Tim is one of 7000-8000 Swedish youths with type 1 diabetes. He needs to keep constant watch over his insulin levels so they do not rise or fall below dangerous levels. By the help of virtual care he can now meet his doctor from school or at home, which significantly simplifies everyday life for Tim and his family.

When Tim, just about to turn 13, was with his family on a boating trip along the coast of Bohuslän his parents noticed he suddenly was very thirsty often and needed to go to the bathroom during the night.

They took him to the General Practitioner’s in Lysekil and was referred to the district hospital in Norra Älsborg. There Tim was diagnosed with type 1 diabetes and was fitted with an insulin IV in order to lower his blood sugar levels. The following day he was moved to Halmstad Hospital for five days to learn about how to live with, and manage his diabetes before being discharged.

Tim’s pancreas did not produce a sufficient amount of insulin to balance his blood sugar levels which puts you at a high risk of complications with your heart and arteries. While patients with type 1 diabetes need to be treated with insulin for their entire lives, most live well with the right monitoring and treatment.

The children affected excel at learning how to manage their diabetes. Often their treatment consist of taking their own blood sample, test it, read their values and then add the right amount of insulin.
There are two types of insulin; one which is effective for a full day and one which is taken together with food. The insulin is injected with a special pen with a needle which is inserted in the belly. The diabetes nurse helps with teaching the best tricks.

Medical check-ups are important to continuously monitor the patient’s health. During Tim’s first year after being diagnosed he visited his doctor every 2-3 months to monitor his blood sugar levels, insulin levels, overall health and wellbeing and to learn how to manage his diabetes in correlation with e.g. sport.

For each checkup, Tim would have to leave school for the remainder of the day. Mom Jessica, who always joins Tim to learn how to best support him, needed to leave work for three hours for each visit. With a new initiative run by Hallands Sjukhus they no longer need to miss important time in school or at work!

Mom Jessica explains; “We were lucky to get in contact with diabetes doctor Peter Adolfsson who had started a study which augments patient treatment with virtual care. He wondered if we were interested to be a part of the study. My husband’s and my initial feeling was this could simplify our everyday life as well as save time for us. On top of this Tim would be able to stay longer with his friends in school. We said yes – and it was really great!”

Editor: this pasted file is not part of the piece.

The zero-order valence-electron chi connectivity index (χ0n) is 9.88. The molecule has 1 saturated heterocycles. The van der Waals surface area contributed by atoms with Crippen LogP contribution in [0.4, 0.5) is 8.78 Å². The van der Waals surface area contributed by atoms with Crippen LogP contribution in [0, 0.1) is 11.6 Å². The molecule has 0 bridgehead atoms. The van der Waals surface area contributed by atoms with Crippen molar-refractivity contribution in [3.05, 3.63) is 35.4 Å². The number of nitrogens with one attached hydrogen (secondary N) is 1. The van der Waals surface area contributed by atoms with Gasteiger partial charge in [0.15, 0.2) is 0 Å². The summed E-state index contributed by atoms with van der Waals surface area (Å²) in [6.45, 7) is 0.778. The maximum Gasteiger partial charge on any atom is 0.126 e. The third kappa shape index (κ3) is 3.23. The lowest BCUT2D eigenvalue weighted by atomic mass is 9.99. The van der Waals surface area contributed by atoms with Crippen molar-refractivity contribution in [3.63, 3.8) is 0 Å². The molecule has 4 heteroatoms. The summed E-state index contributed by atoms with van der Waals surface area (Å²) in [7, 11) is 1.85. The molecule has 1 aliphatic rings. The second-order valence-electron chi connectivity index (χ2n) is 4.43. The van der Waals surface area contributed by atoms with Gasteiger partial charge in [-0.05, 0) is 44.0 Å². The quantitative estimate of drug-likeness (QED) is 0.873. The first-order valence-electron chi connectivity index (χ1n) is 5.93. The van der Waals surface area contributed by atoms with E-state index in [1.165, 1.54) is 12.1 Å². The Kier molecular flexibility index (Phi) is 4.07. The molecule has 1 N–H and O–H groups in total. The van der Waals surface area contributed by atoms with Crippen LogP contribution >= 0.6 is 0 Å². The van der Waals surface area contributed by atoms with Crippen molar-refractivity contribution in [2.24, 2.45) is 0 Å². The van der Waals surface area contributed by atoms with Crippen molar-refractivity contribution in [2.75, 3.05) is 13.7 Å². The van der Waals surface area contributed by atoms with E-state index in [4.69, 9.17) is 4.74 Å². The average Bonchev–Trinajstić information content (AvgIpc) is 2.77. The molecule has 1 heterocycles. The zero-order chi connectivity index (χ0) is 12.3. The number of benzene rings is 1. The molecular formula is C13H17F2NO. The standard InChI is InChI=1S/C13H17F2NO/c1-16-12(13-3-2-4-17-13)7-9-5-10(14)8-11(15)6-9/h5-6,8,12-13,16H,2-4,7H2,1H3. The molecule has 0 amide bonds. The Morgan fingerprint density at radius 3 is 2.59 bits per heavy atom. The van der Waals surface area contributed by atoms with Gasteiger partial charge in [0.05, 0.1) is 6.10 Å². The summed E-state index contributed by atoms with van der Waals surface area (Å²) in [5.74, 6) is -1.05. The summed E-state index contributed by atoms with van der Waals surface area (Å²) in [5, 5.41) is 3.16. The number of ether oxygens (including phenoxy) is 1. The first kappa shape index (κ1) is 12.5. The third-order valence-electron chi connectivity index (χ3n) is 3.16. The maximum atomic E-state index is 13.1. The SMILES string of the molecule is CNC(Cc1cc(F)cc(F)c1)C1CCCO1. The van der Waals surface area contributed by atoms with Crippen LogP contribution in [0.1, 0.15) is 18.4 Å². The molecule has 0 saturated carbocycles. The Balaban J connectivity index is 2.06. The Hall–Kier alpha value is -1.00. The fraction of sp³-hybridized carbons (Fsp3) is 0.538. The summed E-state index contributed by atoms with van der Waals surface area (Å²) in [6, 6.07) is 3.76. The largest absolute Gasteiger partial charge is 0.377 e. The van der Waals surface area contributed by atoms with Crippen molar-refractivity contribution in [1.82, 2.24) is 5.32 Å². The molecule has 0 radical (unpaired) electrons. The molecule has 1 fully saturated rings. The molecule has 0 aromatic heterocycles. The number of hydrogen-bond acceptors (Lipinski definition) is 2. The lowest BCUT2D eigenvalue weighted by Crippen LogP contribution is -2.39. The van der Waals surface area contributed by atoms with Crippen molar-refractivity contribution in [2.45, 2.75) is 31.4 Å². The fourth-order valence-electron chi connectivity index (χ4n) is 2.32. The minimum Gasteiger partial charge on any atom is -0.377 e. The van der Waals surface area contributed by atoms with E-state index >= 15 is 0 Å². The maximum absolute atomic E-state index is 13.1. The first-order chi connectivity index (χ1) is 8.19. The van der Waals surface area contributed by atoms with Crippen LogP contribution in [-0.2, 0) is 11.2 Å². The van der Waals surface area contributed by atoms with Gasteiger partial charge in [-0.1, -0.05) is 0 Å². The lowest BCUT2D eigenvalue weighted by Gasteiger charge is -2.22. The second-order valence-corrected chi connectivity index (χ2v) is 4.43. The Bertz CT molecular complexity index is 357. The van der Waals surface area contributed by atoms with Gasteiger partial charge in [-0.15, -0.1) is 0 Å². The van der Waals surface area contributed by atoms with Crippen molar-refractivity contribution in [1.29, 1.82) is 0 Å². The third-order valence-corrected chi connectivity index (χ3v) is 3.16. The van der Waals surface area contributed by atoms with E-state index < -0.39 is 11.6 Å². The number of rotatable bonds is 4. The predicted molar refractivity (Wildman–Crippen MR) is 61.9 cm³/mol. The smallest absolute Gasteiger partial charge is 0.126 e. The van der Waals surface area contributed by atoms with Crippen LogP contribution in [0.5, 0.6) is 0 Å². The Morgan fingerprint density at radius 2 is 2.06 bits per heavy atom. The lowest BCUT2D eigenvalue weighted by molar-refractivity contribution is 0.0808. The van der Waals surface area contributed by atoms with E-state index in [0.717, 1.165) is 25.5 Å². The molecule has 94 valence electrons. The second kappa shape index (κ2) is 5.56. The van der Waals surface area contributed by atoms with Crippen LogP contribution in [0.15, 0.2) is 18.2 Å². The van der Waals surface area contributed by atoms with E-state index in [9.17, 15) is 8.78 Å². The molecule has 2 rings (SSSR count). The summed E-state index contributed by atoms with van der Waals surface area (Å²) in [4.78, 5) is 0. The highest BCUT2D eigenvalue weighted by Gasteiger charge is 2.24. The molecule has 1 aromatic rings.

The virtual care visit is done online with the help of a computer, tablet or mobile phone. This means the whole family can join from school, work, home or any other place when it is time for their check-up.

“We see and hear the doctor and he can see and hear us. We walk through Tim’s insulin dose and blood sugar levels which we have uploaded online and make a plan on how we can further improve his levels. It’s really great! We now have a better and more frequent contact with Peter at Hallands Sjukhus – from every 2-3 months to every 6th week and we are usually done within 20 minutes. This truly saves a lot of time compared to how it used to be” says Jessica. “I could even be a part of Tim’s check-up despite being on a business trip in the United States!”

“The technology is amazing” Jessica summarizes.

Tim agrees because he has his doctor in his pocket!

The trial of digital care meetings for diabetics is run by the county council in Halland region under the direction of physician Peter Adolfsson at Halland Hospital in Halmstad. The study includes about 80 patients and the idea is that it will increase accessibility and flexibility in care. More information: http://regionhalland.se

The technology is provided by Compodium International AB, enabling physicians and patients to securely log in from any device such as smartphone, tablet, computer or regular video conferencing system. The patient identifies himself with BankID (an swedish digital identification system) and the doctor uses SITHS. You can be at several places on the same meeting and share at documents such as journals and notes. Read more at www.compodium.com.